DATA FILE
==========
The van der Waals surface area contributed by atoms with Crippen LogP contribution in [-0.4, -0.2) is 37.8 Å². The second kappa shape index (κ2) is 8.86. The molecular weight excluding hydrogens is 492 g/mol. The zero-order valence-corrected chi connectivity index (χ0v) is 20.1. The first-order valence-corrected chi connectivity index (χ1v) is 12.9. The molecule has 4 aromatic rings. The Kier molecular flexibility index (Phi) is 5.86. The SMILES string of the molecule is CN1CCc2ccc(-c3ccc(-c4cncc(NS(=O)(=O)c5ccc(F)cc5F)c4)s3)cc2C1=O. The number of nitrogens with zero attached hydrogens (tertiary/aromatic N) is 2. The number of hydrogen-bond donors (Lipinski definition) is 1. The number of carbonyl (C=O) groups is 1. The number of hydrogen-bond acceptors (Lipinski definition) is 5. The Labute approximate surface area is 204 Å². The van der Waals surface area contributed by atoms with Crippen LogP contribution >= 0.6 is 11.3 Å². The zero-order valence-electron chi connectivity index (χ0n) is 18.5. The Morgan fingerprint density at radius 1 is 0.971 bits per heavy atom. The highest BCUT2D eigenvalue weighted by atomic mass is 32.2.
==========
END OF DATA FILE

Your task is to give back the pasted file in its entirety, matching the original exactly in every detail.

The van der Waals surface area contributed by atoms with Crippen LogP contribution in [-0.4, -0.2) is 37.8 Å². The second kappa shape index (κ2) is 8.86. The molecular weight excluding hydrogens is 492 g/mol. The zero-order valence-corrected chi connectivity index (χ0v) is 20.1. The first-order valence-corrected chi connectivity index (χ1v) is 12.9. The molecule has 4 aromatic rings. The Kier molecular flexibility index (Phi) is 5.86. The SMILES string of the molecule is CN1CCc2ccc(-c3ccc(-c4cncc(NS(=O)(=O)c5ccc(F)cc5F)c4)s3)cc2C1=O. The number of nitrogens with zero attached hydrogens (tertiary/aromatic N) is 2. The number of hydrogen-bond donors (Lipinski definition) is 1. The number of carbonyl (C=O) groups is 1. The number of hydrogen-bond acceptors (Lipinski definition) is 5. The Labute approximate surface area is 204 Å². The van der Waals surface area contributed by atoms with Crippen LogP contribution >= 0.6 is 11.3 Å². The zero-order valence-electron chi connectivity index (χ0n) is 18.5. The Morgan fingerprint density at radius 1 is 0.971 bits per heavy atom. The highest BCUT2D eigenvalue weighted by atomic mass is 32.2.